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The gift of conversation in and before hospice

The gift of conversation in hospice

Whether or not you had an actual conversation with your loved one about their end-of-life wishes, here you are: a hospice caregiver. You probably never expected this job, and whether it is a joy, a duty, or a heart-wrenching, difficult task—or all three—it is probably a tad easier if you know that the hospice patient you care for chose this path.

The Conversation Project is a website, an on-line community, and an invaluable tool to help families have the sometimes uncomfortable discussion about their end-of-life wishes. Ideally, this conversation happens when everyone is well and not during a medical crisis. But realistically, even when all is well, no one really wants to talk about death or serious incapacitation. We don’t want to acknowledge that one day all of us will die, or become frail, or lose our independence. We don’t want to talk about money, or alternate living arrangements, or being dependent upon others. And we especially don’t want to talk about it with family—it’s so much easier to be abstract with friends at a party than with people we care about the most.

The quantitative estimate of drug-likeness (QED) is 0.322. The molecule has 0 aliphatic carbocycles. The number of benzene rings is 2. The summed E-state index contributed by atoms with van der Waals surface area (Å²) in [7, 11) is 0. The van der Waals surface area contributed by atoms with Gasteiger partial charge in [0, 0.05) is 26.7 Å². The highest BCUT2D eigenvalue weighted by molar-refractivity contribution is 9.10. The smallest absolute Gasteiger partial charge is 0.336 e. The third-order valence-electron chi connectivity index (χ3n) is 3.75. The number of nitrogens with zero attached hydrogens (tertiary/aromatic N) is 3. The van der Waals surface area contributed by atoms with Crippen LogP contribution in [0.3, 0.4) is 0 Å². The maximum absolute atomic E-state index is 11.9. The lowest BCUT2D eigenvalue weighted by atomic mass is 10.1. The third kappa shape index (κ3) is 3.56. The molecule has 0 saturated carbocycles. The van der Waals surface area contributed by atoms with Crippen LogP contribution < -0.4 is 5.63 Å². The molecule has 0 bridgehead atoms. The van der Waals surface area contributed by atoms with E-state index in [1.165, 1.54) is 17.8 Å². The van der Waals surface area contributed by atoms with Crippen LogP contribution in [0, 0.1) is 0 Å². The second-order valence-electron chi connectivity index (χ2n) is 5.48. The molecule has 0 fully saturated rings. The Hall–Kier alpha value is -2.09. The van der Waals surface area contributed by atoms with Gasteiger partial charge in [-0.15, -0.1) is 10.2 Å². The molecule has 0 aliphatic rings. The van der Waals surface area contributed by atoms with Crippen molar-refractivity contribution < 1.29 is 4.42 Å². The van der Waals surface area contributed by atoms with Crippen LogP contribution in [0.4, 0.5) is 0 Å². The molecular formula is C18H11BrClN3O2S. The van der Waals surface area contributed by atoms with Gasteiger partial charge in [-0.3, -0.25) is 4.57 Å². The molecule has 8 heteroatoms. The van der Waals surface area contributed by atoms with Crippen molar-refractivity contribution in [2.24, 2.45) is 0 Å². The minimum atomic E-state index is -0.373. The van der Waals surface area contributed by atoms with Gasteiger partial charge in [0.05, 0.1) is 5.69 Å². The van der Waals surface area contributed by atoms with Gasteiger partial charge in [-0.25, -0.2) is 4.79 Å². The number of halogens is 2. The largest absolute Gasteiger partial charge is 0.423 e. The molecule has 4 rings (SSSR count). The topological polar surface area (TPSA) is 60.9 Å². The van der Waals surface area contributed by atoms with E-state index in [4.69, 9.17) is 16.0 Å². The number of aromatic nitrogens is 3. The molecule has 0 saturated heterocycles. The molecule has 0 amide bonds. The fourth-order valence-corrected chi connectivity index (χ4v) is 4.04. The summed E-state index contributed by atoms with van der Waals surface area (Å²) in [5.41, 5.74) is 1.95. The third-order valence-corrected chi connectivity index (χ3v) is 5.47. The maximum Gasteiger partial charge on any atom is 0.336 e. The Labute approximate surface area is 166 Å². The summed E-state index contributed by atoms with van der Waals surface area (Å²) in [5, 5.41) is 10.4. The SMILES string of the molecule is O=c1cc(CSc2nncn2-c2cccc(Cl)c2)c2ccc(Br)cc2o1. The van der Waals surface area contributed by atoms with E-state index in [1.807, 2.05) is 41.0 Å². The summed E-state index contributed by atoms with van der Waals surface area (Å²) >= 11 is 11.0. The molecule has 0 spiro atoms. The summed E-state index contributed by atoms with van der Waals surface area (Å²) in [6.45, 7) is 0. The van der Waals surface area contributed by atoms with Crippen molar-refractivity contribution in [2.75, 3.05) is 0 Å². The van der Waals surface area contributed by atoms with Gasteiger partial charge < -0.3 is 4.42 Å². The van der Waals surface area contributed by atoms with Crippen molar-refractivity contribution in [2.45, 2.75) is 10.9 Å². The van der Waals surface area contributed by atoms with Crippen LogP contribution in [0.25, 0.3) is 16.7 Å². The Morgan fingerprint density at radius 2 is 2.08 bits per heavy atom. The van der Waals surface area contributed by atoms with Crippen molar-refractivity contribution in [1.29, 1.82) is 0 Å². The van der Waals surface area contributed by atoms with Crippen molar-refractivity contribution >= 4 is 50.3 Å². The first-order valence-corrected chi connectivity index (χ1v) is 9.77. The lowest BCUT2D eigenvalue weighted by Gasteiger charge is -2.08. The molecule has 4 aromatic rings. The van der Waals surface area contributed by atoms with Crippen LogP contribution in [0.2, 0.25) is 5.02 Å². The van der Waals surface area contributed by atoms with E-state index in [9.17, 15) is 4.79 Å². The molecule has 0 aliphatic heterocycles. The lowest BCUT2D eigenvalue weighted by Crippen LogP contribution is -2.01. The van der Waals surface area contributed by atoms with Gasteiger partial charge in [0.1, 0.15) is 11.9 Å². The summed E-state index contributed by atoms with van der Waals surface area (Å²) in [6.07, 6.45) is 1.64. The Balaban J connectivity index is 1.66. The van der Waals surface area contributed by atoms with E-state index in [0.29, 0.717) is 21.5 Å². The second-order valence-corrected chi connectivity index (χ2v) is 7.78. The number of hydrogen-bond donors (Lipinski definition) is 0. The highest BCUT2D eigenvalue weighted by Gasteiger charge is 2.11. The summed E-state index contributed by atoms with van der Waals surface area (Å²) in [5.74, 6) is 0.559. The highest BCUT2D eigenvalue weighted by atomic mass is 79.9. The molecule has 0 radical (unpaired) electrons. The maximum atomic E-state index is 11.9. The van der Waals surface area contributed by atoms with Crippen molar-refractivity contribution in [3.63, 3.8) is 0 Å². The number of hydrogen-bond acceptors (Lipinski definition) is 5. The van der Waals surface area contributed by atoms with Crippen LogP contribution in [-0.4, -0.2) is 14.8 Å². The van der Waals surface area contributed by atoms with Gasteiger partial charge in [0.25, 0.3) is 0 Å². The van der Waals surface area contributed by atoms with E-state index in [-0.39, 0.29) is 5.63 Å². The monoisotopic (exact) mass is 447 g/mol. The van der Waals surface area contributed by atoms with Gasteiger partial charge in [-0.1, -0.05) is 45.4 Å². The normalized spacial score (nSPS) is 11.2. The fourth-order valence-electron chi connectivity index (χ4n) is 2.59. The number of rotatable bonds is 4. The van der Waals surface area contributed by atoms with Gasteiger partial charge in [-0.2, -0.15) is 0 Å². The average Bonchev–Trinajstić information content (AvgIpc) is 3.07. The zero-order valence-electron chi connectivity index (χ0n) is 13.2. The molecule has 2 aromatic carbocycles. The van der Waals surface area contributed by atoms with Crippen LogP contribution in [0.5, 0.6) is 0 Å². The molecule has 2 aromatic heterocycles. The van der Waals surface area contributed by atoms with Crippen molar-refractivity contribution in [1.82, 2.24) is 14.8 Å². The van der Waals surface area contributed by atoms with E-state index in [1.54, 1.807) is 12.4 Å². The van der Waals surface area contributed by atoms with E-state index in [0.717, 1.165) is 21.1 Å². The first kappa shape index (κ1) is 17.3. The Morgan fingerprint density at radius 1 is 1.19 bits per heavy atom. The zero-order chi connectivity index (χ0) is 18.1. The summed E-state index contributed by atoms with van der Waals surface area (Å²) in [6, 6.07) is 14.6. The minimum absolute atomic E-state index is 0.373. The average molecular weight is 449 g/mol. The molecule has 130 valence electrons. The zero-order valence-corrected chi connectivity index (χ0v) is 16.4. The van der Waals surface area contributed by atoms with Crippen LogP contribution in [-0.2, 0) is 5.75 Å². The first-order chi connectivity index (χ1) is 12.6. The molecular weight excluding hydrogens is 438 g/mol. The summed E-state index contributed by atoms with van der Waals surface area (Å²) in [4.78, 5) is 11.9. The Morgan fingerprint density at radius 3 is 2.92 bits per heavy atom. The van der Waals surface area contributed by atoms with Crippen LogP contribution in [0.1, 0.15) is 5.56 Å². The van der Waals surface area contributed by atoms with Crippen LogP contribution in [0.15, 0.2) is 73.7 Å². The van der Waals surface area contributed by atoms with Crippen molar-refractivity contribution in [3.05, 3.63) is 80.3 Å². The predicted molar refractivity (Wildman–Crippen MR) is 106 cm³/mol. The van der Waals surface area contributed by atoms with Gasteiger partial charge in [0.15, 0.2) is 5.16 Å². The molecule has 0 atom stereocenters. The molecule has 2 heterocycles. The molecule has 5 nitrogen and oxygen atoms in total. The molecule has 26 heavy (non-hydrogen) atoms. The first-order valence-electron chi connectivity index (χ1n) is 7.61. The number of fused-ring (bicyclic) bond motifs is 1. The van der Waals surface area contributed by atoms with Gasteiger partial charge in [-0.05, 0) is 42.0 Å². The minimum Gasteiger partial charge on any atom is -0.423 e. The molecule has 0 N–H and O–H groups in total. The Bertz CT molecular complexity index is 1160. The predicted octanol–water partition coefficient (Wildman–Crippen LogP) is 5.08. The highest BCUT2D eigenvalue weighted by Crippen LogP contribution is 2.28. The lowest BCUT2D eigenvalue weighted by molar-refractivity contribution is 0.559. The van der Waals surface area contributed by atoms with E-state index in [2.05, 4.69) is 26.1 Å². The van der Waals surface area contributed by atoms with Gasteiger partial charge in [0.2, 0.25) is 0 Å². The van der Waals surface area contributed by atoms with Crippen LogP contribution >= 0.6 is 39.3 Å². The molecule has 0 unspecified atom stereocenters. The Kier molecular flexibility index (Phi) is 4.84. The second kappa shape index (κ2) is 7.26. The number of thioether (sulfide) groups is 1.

As a hospice caregiver, it might be easier for you to talk about; after all, you can always start with “I wish ______ had told me what she wanted. Every decision is hard for me now because we didn’t talk about end-of-life wishes. I don’t want you to have that same burden.” Or, conversely, “________ made things so much easier for me by talking about her wishes, even when I didn’t want to hear it, so I’m going to give you the gift that she gave me and be up front about it.”

The Conversation Project provides tools to help you decide what it really is that you want, and conversation starters to get the ball rolling. For the most introverted of us, you can mail or email The Gift of Conversation, a step-by-step plan to ease you into deciding what you want and how to talk about it. Sending The Gift seems a bit easier than starting the conversation face-to-face or over the telephone.

There are forms to fill out and documentation necessary to allow doctors and healthcare professionals permission to follow your wishes, and these are included in Caring with Confidence’s Useful Tools section.

If you have more ideas about how to start the conversation, or a story to share about how talking about end-of-life care made a difference, share it in the comments section. We’d love to hear, and you’ll be helping other caregivers, including the caregivers of tomorrow.

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